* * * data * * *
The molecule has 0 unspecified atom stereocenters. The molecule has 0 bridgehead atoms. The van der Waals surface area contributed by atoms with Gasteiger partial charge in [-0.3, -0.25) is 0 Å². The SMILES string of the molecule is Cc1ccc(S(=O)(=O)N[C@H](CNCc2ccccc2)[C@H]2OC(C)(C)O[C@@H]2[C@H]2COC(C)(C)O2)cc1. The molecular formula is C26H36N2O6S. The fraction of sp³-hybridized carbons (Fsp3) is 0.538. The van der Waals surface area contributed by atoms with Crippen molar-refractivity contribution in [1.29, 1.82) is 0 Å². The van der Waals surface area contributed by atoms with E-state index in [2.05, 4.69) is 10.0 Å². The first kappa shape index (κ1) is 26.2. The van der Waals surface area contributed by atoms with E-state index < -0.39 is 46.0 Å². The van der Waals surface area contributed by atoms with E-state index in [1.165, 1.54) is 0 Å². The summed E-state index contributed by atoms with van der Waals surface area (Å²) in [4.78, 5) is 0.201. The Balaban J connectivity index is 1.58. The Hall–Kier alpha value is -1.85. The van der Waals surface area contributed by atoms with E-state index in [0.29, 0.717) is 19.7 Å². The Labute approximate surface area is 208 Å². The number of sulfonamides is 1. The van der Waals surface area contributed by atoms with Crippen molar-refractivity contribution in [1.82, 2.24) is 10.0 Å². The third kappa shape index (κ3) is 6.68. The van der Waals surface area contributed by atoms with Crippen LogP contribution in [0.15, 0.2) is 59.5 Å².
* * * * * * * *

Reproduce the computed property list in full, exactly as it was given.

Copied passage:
The molecule has 0 unspecified atom stereocenters. The molecule has 0 bridgehead atoms. The van der Waals surface area contributed by atoms with Gasteiger partial charge in [-0.3, -0.25) is 0 Å². The SMILES string of the molecule is Cc1ccc(S(=O)(=O)N[C@H](CNCc2ccccc2)[C@H]2OC(C)(C)O[C@@H]2[C@H]2COC(C)(C)O2)cc1. The molecular formula is C26H36N2O6S. The fraction of sp³-hybridized carbons (Fsp3) is 0.538. The van der Waals surface area contributed by atoms with Crippen molar-refractivity contribution in [1.29, 1.82) is 0 Å². The van der Waals surface area contributed by atoms with E-state index in [2.05, 4.69) is 10.0 Å². The first kappa shape index (κ1) is 26.2. The van der Waals surface area contributed by atoms with E-state index < -0.39 is 46.0 Å². The van der Waals surface area contributed by atoms with E-state index in [1.165, 1.54) is 0 Å². The summed E-state index contributed by atoms with van der Waals surface area (Å²) in [4.78, 5) is 0.201. The Balaban J connectivity index is 1.58. The Hall–Kier alpha value is -1.85. The van der Waals surface area contributed by atoms with E-state index in [0.29, 0.717) is 19.7 Å². The Labute approximate surface area is 208 Å². The number of sulfonamides is 1. The van der Waals surface area contributed by atoms with Crippen molar-refractivity contribution in [1.82, 2.24) is 10.0 Å². The third kappa shape index (κ3) is 6.68. The van der Waals surface area contributed by atoms with Crippen LogP contribution in [0.15, 0.2) is 59.5 Å².